And McMillan didn’t just take some of the school’s toughest classes, but absolutely thrived in them. Not only did she earn a 4.0 during her time, but often had the highest grade in each individual class. In fact, she’s done so well in every discipline that she’s been asked to work for a math faculty member AND as a writing center tutor.
 
Outside of the academic arena, this student has shone as an ambassador for the school, leading tours, talking to parents, and offering to exchange emails and texts with prospective students in her free time. She’s even been a leader in the athletic program, from being the starting libero on the volleyball team as a sophomore, all the way to leading the Blue team to a victory in Senior SLAMT while playing five different sports!
 
“One of our favorite things about being a part of the Louisiana School is how humbling it can be to interact with a genuinely remarkable young person, and I truly can’t think of a better way to describe this award recipient than exactly that: genuinely remarkable,” said Horton. “Honestly, if we had to find a flaw with this student (aside from helping Coach Dale set up the gym), it would probably be her inability to say no; she’s always willing to help a teacher or a friend in need in any way that she can."

Fred Astaire once said “Do it big, do it right, and do it with style.”   Andrea Chen definitely fits that description as she entered LSMSA as a sophomore in 2018 and began to get involved immediately.  She began taking dance classes and has continued each semester.  She has been a member of Dance Ensemble for the last two years along with taking numerous other dance electives and has completed the Artist-In-Training program. 

She has been active in Math, taking upper level courses like AP Calculus and Differential Equations, and has helped with the LSMSA junior high math contest. She was very interested in science and took many upper level courses such as Human Anatomy and Physiology, Principles of Genetics, and Calculus-based Physics, as well as completing the FSP program and her distinction research on algal growth.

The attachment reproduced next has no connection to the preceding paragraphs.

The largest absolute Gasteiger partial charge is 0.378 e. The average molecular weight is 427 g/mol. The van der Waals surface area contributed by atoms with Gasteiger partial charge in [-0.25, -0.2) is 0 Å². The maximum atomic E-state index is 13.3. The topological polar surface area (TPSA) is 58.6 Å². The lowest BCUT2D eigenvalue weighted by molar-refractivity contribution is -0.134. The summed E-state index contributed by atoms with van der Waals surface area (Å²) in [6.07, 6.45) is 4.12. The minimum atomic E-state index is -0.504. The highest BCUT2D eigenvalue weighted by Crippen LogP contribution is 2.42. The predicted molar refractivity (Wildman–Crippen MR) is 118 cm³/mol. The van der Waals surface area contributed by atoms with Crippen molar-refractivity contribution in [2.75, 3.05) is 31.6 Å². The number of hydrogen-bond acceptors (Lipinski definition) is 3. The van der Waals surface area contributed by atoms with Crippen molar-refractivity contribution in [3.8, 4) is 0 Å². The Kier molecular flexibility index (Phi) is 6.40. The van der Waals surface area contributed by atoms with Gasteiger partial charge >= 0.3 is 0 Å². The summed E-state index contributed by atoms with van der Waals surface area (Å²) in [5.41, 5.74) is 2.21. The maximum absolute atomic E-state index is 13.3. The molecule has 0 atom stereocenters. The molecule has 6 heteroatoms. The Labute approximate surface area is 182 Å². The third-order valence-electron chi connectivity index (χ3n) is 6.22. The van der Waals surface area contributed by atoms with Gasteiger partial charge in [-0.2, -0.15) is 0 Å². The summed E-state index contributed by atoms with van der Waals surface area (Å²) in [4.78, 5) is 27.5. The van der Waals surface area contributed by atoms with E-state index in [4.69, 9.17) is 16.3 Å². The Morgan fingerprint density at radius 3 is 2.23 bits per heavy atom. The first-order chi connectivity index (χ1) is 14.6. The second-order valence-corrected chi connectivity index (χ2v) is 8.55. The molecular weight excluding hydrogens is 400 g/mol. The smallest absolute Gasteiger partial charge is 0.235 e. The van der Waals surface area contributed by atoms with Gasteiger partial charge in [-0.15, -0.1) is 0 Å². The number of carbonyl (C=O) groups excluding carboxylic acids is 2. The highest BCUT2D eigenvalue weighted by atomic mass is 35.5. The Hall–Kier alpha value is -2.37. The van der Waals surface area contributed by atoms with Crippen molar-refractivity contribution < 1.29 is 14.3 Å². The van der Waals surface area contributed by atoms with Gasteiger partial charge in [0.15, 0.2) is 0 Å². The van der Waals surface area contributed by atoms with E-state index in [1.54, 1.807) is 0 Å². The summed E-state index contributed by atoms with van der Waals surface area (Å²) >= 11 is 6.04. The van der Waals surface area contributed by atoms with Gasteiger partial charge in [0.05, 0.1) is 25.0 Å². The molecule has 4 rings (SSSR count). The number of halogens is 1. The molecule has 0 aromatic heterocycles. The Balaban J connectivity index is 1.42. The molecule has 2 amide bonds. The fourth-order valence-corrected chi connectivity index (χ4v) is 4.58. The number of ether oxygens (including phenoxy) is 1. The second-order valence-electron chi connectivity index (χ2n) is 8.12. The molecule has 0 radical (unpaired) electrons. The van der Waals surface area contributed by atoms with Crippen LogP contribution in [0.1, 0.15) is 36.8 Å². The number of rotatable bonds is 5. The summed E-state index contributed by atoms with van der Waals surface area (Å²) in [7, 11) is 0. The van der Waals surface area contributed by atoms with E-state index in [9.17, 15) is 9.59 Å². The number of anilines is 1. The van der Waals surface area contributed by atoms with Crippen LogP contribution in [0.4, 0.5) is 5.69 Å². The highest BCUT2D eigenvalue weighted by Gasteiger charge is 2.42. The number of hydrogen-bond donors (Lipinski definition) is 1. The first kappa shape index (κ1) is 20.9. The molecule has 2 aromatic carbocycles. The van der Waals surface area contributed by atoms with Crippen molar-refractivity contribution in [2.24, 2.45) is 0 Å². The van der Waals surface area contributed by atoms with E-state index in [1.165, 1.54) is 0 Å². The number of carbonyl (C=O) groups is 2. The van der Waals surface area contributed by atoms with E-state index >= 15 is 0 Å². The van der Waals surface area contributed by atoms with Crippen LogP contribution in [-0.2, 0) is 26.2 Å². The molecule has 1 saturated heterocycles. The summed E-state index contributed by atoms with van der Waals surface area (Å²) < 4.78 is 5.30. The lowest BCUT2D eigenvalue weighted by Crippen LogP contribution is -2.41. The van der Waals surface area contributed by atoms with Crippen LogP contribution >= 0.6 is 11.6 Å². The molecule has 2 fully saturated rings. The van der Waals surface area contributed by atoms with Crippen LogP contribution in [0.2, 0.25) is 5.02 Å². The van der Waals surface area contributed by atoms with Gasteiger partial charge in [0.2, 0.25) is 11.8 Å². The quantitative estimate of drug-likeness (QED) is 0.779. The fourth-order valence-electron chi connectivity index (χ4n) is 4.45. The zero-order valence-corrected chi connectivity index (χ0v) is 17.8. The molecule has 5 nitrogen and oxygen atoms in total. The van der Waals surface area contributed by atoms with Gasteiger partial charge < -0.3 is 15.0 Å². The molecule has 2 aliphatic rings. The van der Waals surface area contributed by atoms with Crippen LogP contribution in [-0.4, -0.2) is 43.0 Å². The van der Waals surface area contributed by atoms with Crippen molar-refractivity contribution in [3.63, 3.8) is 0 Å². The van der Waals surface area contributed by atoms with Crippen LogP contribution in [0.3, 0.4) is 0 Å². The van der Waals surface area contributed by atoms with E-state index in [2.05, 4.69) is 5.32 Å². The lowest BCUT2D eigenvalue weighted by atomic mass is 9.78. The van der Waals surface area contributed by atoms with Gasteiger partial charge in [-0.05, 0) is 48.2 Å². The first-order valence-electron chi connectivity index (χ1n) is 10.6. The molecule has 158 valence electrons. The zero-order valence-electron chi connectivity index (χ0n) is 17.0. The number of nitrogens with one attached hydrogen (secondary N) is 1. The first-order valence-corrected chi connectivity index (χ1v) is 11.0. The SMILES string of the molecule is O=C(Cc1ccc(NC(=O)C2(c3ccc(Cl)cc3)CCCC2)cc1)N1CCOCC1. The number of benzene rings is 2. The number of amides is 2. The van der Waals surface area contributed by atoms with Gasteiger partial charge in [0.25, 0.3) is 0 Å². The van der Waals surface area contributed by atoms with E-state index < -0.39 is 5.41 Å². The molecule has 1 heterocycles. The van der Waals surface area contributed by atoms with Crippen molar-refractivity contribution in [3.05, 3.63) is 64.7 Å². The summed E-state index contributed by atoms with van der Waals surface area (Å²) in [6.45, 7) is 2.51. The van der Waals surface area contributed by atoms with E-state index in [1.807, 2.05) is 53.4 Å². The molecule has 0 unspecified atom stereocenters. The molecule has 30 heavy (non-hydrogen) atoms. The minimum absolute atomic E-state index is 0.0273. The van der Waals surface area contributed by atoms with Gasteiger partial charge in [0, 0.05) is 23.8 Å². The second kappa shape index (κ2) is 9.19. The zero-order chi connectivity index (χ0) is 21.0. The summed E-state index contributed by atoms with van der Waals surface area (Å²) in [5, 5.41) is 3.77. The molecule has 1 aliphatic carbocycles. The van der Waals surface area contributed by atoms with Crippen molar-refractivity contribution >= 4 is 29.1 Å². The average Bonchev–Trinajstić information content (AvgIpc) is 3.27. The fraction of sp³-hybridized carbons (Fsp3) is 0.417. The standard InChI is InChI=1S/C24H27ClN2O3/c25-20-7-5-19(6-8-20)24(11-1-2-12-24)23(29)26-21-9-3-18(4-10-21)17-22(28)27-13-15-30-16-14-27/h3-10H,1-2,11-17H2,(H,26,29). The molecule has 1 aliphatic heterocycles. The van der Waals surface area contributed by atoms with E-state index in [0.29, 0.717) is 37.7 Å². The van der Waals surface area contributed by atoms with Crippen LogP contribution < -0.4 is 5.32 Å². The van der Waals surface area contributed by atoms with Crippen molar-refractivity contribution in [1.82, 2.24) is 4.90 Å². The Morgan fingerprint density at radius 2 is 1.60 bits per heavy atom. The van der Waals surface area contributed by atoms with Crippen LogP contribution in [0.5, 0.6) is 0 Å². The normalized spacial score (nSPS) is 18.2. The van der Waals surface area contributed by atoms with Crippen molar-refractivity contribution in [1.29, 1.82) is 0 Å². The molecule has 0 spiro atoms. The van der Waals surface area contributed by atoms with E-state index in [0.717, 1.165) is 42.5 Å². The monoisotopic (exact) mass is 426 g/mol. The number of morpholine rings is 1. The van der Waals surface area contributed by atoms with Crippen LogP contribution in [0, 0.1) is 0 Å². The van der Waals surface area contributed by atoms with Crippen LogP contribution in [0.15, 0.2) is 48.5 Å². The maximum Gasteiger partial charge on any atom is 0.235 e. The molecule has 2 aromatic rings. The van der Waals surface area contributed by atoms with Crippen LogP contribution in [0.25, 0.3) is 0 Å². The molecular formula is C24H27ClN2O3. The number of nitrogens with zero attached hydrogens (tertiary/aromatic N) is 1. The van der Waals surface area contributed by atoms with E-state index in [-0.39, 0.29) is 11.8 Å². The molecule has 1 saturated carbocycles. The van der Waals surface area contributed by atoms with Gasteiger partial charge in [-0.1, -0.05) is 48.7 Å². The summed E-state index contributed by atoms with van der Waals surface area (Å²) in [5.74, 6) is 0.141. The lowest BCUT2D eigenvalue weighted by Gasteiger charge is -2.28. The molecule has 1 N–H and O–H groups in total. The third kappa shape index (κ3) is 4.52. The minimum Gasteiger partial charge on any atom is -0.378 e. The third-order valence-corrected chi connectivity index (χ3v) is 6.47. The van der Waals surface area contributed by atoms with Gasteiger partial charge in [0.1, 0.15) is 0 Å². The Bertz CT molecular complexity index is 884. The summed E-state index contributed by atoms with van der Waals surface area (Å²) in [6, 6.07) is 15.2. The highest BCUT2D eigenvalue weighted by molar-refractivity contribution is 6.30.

Allison Johnson truly embraced STEAM over STEM while at LSMSA. On the Arts side of LSMSA, she participated in chorale and private voice every semester and also took two and a half years of music theory. Hours of practice and diligent attention to detail earned her multiple superior ratings at solo/small ensemble assessments, and culminated in an entertaining and enjoyable senior recital.

Starting in trig and precalc as a sophomore; Calc I, II, and III as well as topology and modern algebra, and multiple computer science classes followed. 
 
“The Louisiana School for Math, Science, and the Arts  –  more often than not students lean either toward the Math Science side or to the Arts side of the school,” Horton shared with the crowd. “Rarely do we get a student who excels at both sides of the LSMSA moniker while they are here.”
 
Not surprisingly, Johnson was Vice President and then president of the LSMSA math club during which time the founding and running of a math tutoring group was organized.  And because all that wasn’t keeping things busy enough, she coached the Natchitoches Magnet School Math Counts Team to success in competition at the regional and state levels.
 
“Always cheerful, always able to take some loving math nerd teasing, she and her Doc Martins will be sorely missed on the second floor of the MAB,” Horton added.